Individuals who have contracted coronavirus but do not exhibit symptoms are not driving the spread of the virus, World Health Organization officials said Monday in a significant development regarding the pandemic.
Dr. Maria Van Kerkhove, head of WHO's emerging diseases and zoonosis unit, made the announcement at a news briefing from the United Nations' Geneva headquarters:
"We have a number of reports from countries who are doing very detailed contact tracing. They're following asymptomatic cases. They're following contacts. And they're not finding secondary transmission onward. It's very rare. And much of that is not published in the literature ...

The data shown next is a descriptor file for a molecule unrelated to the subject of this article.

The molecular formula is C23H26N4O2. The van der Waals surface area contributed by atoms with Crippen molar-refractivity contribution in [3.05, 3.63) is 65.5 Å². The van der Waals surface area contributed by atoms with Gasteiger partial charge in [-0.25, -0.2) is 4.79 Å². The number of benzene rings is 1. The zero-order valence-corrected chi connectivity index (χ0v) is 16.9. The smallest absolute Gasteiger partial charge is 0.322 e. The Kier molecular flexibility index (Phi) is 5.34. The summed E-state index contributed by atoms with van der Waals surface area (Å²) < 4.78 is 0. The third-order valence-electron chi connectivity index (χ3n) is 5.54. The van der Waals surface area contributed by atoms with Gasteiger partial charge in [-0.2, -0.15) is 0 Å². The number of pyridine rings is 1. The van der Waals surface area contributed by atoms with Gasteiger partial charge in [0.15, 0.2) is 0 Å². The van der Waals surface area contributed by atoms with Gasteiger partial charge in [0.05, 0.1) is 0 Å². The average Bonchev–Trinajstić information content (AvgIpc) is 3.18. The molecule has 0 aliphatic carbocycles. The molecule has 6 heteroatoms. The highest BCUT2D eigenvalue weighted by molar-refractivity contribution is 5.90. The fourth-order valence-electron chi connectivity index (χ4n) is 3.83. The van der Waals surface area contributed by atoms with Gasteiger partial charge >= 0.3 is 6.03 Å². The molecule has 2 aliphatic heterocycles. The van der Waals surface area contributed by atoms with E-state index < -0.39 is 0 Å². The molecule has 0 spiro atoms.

We are constantly looking at this data and we are trying to get more information from countries to truly answer this question. It still appears to be rare that an asymptomatic individual actually transmits onward."
If asymptomatic spread proves to not be a main driver of coronavirus transmission, the policy implications could be tremendous. A report from the U.S. Centers for Disease Control and Prevention published on April 1 cited the "potential for presymptomatic transmission" as a reason for the importance of social distancing.
"These findings also suggest that to control the pandemic, it might not be enough for only persons with symptoms to limit their contact with others because persons without symptoms might transmit infection," the CDC study said.